Broader Growth Across US Economy Provides Solid Backdrop for Further Interest-Rate Hikes

Recent signs of a better balance to the growth seen across the US economy strengthen the foundations of the current expansion, in our view. They also enhance the case for a return to a more neutral monetary policy. With the economy performing solidly, we expect the Fed to continue moving incrementally toward normalizing interest rates. But, judging from recent messaging, Fed policymakers have yet to see compelling evidence of an acceleration in overall activity, viewing growth as set to remain at around trend rates, and are reluctant to factor in any significant impact from the Trump administration’s future policies. The Fed’s statement following its March meeting suggested to us it was unlikely to be hurried into any further interest-rate hikes by a single piece of inflation or employment data crossing a particular threshold and instead would make a wider judgement on the appropriate setting for monetary policy, based on a range of readings across the economy and financial markets.

After market participants appeared largely prepared for a hawkish update from the Fed in March, to accompany a well-flagged 25 basis-point rise in the fed funds target rate, some were surprised by the restrained tone of its statement. Rather than stressing vigilance about future inflationary risks, Fed policymakers re-iterated their view that core inflation was likely to rise only gradually, eventually stabilizing around their 2% target level. The Fed’s longer-term growth estimate for the US economy was left unchanged at 1.8%, underlining caution among policymakers in light of political uncertainty about potential policy shifts under the Trump administration. Benchmark Treasury yields, which had risen ahead of the Fed meeting, quickly turned lower. They later fell to the lower end of their trading band so far this year, after the retraction of President Trump’s health care reform legislation magnified concerns that planned tax reforms might face similar problems.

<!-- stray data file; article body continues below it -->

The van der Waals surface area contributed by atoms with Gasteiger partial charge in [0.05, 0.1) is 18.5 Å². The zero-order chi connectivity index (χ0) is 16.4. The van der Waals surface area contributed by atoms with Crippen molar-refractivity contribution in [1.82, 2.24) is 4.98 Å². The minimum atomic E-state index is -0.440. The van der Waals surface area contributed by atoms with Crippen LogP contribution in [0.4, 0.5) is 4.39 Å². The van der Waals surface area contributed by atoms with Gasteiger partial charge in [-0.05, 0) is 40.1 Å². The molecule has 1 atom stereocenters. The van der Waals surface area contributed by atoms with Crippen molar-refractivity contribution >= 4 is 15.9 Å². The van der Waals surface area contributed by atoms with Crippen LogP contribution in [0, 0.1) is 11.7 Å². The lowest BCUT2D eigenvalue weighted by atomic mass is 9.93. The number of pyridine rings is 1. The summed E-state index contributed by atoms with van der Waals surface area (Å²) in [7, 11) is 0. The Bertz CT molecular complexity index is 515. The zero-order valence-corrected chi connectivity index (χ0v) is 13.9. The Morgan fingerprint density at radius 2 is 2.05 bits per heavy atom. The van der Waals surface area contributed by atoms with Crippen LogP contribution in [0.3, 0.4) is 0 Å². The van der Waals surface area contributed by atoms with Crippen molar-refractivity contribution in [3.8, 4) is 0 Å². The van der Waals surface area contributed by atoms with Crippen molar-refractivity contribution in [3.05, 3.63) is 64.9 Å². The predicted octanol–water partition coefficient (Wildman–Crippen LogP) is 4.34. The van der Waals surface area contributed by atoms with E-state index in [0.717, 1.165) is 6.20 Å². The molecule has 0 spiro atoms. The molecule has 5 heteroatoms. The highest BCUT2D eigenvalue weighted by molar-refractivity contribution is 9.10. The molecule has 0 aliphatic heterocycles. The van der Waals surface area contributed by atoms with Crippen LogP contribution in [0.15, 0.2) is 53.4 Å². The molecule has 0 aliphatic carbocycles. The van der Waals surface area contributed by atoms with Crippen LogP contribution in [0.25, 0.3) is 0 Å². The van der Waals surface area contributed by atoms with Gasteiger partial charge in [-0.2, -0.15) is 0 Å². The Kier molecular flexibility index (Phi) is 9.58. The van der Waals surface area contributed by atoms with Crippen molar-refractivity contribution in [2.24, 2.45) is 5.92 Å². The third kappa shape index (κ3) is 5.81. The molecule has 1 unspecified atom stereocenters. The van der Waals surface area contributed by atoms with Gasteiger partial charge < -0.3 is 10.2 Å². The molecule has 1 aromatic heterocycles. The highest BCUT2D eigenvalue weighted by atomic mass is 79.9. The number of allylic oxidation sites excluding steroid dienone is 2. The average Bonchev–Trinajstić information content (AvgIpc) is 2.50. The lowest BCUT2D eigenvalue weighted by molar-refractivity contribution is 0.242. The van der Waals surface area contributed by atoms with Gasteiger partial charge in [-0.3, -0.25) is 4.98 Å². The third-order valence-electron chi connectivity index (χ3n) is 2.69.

Despite the Fed’s caution, there were signs growth in the economy might be broadening, with an increased contribution from segments that were previously more subdued. Data from the corporate sector generally remained firm, suggesting the prior optimism might be translating into a sustained improvement. In both January and February, manufacturing output registered a 0.5% monthly rise, the largest since mid-2015 and marking a run of six consecutive monthly increases, amid further expansion in capacity utilization among manufacturers. Spending on construction also sharply rebounded in February from an upwardly revised drop in the previous month.

Sentiment among corporations remained upbeat as well, with impressive levels of new orders continuing in March’s Institute for Supply Management purchasing managers’ index (PMI) for manufacturing. The PMI component for export orders was another notable area of strength, indicating overseas demand had not been impacted so far by the sharp rise in the US dollar in late 2016. Elsewhere, a leading quarterly survey of US chief financial officers showed confidence at its highest level for more than a decade. Another index—based on a poll of chief executive officers’ projections for sales, capital spending and hiring over the next six months—increased by the most since 2009.

In contrast, while surveys of consumer confidence generally remained close to recent highs, these sentiment indicators were somewhat at odds with underlying levels of economic activity. February saw another relatively weak reading for consumer spending, in the wake of January’s soft data, and was followed in March by a drop in auto sales, marking a third consecutive monthly fall. Spending on autos was a key element of growth for the economy in 2016, with sales reaching record levels, but the latest figures again fell short of market expectations, despite rising inventories leading to heavy discounting by manufacturers. Overall, these indicators pointed to the likelihood of a modest slowdown in the contribution to growth from consumers over the first quarter—arguably, a welcome development, given consumers’ outsized impact in the final quarter of 2016. Partly as a result, first-quarter gross domestic product forecasts mostly remained subdued. Moreover, for reasons that have yet to be fully understood, historically the first quarter has often seen uncharacteristically slow US growth, prior to a pick-up in activity later in the year.

The labor market was another area of the economy where there were signs of consolidation at the end of the first quarter, after it had previously outperformed expectations for several months. March’s nonfarm payrolls came in well short of consensus estimates, with an increase of only 98,000 jobs, together with small downward revisions to previous readings. Weather may have played a part in the weaker numbers. Additionally, there was another large decrease in retail positions, underlining the pressure on brick-and-mortar stores, as customers continued to move online. Construction, a significant positive in the February report, saw its contribution dwindle. The rest of the March report showed the unemployment rate unexpectedly falling by 0.2% to 4.5%, the lowest rate since 2007, while wage growth also dipped, by 0.1% to 2.7%, compared with a year earlier.